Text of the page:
The Guide |
[Busking is] the activity of making money from audiences on the street. The two elements of busking are that the audience has the choice of how much, if anything, to pay, and that it involves some form of entertainment (it isn't panhandling or vending).
Note: Some of the following comments include amounts of money in the imaginary unit called "C-shells." These units are used to avoid any hint of illegal price fixing in the balloon industry.
References: In addition to the Guide, the following books provide information about twisting balloons for money:
In short, busking is a very old term, dating to 1857 according to Merriam-Webster, but I think older. Can someone find another reference? (The history of busking is one thing I've never looked into, but I know a number of people have written about it.) The term describes the activity of making money from audiences on the street. The two elements of busking are that the audience has the choice of how much, if anything, to pay, and that it involves some form of entertainment (it isn't panhandling or vending).
Busking is where you go out and work for no money, no contract, and no booking. Rather, you work a crowd for "tips" or "passing the hat".
Busking: to entertain on the street with the intent of receiving monies from the watching crowd. To entertain in exchange for tips.
Balloon Busking: to entertain on the street using 260Q's, 350Q's, B-Bodies, Geo's, Geo Blossoms, 6" Hearts and more, with the intent of receiving monies from the watching crowd. To entertain with balloons and patter in exchange for tips.
I never got to be that great. My best single hat was 70 C-shells for a 15 minute street show. There are guys out there making hundreds. But I did gain a solid understanding of the art. One of the greatest things about busking is your tip is like a vote by the audience. They are telling you how much they enjoyed the entertainment. One of the hardest things about busking is getting a tip for a smile. You not only need a good show, you need to gather a crowd in the first place and you need a great tip pitch. These 3 things are nearly equal in determining how much you will make.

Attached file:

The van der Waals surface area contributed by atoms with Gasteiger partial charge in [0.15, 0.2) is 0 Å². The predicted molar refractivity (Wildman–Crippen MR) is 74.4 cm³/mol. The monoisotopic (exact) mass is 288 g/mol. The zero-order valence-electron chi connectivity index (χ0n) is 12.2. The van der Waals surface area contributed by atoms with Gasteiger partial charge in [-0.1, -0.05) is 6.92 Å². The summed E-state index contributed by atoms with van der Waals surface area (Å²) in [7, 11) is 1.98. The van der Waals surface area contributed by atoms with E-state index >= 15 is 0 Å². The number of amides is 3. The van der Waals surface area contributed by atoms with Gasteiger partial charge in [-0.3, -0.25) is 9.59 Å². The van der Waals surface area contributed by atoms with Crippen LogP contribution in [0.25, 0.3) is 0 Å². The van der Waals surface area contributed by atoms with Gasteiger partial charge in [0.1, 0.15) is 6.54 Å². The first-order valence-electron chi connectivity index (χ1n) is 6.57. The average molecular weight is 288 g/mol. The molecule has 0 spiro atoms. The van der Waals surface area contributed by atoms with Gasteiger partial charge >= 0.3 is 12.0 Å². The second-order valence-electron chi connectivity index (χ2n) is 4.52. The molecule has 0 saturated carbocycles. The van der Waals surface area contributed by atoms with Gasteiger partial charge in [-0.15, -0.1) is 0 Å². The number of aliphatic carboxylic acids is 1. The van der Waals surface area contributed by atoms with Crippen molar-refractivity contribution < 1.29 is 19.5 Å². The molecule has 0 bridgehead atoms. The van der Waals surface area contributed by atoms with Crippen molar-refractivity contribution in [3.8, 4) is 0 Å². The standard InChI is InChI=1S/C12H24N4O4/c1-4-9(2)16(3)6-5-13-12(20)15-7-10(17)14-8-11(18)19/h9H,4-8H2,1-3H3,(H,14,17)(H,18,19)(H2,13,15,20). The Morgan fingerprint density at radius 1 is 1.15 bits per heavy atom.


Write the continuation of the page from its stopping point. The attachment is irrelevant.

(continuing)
Certainly there are all different types of busking and some of them don't have to draw a crowd or pitch a tip (like a musician with his case open.) It depends on the situation and the abilities of the performer.
Response: I have to disagree very strongly with the idea that "the more you make and give out, the more money you'll make."
There's a limit to how many things you can make in any given time period. In other words, there's a cap on your profit. A good show with balloons and fancy stuff can attract many more people in the audience. If you aren't going to give ballosn to everyone but expect everyone to toss in some money, you'll do a lot better. When you can make 100 C-shells in your hat for each 30 minute show, why be happy with 50 C-shells in an hour of pumping out balloons? For those that are wondering, no, I don't make 100 in every hat. Far from it. I don't busk often enough. But other experienced buskers make several times more than that for their shows. And I rarely make less in a hat than I would doing a balloon figure a minute for an hour.
Goldstein was playing folk guitar on the above mention island, when a man in blue wearing a side arm, politely asked him to move on. Goldstein took the case to court on the basis of the first amendment. The ruling said that Goldstein was merely exercising his right to free speech, and that the powers at be had no right to ask him to move on, provided he follow certain reasonable restrictions. eg. busker's license, not after 3am etc. It also refered to a case heard two years earlier, establishing freedom of commercial speech. Thus Goldstein was allowed to play and ask for money, but not pan-handle.